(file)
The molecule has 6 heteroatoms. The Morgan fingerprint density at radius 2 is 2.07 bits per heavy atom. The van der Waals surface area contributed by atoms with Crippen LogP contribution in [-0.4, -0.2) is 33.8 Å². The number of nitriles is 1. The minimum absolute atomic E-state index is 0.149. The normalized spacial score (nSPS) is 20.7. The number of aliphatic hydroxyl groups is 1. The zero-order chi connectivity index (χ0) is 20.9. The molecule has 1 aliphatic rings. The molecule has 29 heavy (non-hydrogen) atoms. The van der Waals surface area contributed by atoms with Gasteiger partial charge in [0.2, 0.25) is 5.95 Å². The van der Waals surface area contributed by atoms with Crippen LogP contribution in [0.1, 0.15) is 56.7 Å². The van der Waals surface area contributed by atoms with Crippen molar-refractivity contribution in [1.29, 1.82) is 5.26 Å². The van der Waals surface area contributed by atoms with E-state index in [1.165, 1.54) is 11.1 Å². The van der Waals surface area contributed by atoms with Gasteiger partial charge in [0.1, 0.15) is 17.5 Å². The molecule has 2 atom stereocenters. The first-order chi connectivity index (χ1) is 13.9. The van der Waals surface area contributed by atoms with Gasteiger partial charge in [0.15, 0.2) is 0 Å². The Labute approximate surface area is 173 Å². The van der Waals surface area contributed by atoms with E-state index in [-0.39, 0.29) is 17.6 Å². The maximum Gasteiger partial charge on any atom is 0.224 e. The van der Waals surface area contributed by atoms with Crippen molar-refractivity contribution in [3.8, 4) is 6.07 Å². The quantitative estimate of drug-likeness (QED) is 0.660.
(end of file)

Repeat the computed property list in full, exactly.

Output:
The molecule has 6 heteroatoms. The Morgan fingerprint density at radius 2 is 2.07 bits per heavy atom. The van der Waals surface area contributed by atoms with Crippen LogP contribution in [-0.4, -0.2) is 33.8 Å². The number of nitriles is 1. The minimum absolute atomic E-state index is 0.149. The normalized spacial score (nSPS) is 20.7. The number of aliphatic hydroxyl groups is 1. The zero-order chi connectivity index (χ0) is 20.9. The molecule has 1 aliphatic rings. The molecule has 29 heavy (non-hydrogen) atoms. The van der Waals surface area contributed by atoms with Gasteiger partial charge in [0.2, 0.25) is 5.95 Å². The van der Waals surface area contributed by atoms with Crippen LogP contribution in [0.1, 0.15) is 56.7 Å². The van der Waals surface area contributed by atoms with Crippen molar-refractivity contribution in [1.29, 1.82) is 5.26 Å². The van der Waals surface area contributed by atoms with E-state index in [1.165, 1.54) is 11.1 Å². The van der Waals surface area contributed by atoms with Gasteiger partial charge in [0.1, 0.15) is 17.5 Å². The molecule has 2 atom stereocenters. The first-order chi connectivity index (χ1) is 13.9. The van der Waals surface area contributed by atoms with Gasteiger partial charge in [0.15, 0.2) is 0 Å². The Labute approximate surface area is 173 Å². The van der Waals surface area contributed by atoms with E-state index in [-0.39, 0.29) is 17.6 Å². The maximum Gasteiger partial charge on any atom is 0.224 e. The van der Waals surface area contributed by atoms with Crippen molar-refractivity contribution in [3.8, 4) is 6.07 Å². The quantitative estimate of drug-likeness (QED) is 0.660.